Prayers said for pair shot dead in Roscommon
PRAYERS WERE said at Masses in Cloonfad, Co Roscommon, at the weekend for the two people who died from gunshot wounds on Friday night.
Sarah Regan (30), a mother of two, was shot dead by her former partner Robert Hartley (44), from Grangemockler, Co Tipperary. He then turned the .22 rifle on himself.
Local priest Fr Joe Feeney, who anointed the bodies, included them and their loved ones in yesterday’s prayers at 10.30am Mass in St Patrick’s Church.
Earlier he told reporters that he had known both victims, particularly Ms Regan. “I knew Sarah better than him,” Fr Feeney said. “I don’t know anything much about him. He wasn’t living around here.”
A Garda investigation team headed by Garda Supt Brendan Connolly has been piecing together the sequence of events leading up to the deaths. They have confirmed they are not looking for anybody else in their investigations.
It has emerged the couple had broken up recently.
Mr Hartley had been driven by a female friend on Friday evening to Cloonfad to pick up some belongings from his former girlfriend, who lived in the village’s West View estate.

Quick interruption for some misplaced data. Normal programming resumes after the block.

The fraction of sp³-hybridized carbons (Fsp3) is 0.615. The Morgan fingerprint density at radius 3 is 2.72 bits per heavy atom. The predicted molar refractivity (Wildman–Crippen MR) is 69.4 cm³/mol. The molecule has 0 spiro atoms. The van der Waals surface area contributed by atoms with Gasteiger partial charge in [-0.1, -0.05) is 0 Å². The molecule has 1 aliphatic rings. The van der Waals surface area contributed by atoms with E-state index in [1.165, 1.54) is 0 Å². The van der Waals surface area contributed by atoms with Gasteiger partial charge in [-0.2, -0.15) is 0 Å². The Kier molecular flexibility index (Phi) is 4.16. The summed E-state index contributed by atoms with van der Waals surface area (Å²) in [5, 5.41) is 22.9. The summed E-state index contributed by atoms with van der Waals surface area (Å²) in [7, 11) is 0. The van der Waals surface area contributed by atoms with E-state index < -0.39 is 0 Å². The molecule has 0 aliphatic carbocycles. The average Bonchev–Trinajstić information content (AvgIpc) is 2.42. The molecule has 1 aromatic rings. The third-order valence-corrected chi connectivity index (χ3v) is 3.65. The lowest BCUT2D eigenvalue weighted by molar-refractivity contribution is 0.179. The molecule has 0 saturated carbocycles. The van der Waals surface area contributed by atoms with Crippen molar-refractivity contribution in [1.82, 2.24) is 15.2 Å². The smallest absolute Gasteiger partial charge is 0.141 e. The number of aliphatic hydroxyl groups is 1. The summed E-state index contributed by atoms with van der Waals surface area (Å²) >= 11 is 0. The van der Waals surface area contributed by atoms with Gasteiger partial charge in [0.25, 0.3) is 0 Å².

The driver waited in a local pub for Mr Hartley to return. Emerging from the pub at about midnight, the woman saw his silver Volkswagen Passat car nearby. It was then discovered that Mr Hartley was dead in the vehicle.
Gardaí were called and an immediate search was mounted for Ms Regan as there were concerns for her safety.
Her body was discovered about 90 minutes later in her car at Springvale housing estate in the village.
Ms Regan had two children, aged 11 and 8, while Mr Hartley is also understood to have had children from a previous relationship.
The Regan family, former owners of the now defunct Manor House Hotel in nearby Ballyhaunis, are well known in the southwest Roscommon and east Mayo area. The family lived in Britain before returning here.
Michael McGreal, a member of Roscommon County Council, said Cloonfad had a reputation for having great community spirit and the Regans had always involved themselves in community activities.
Mr McGreal said the shootings and the recent incident involving the kidnapping of the postmaster in Cloonfad highlighted the importance of maintaining the strength of the Garda in rural areas.
“Cloonfad is one of those areas where there has been an increasingly transient population in recent years,” Mr McGreal added.
State Pathologist Prof Marie Cassidy conducted postmortems at University College Hospital Galway at the weekend before the release of the bodies to relatives for the funerals.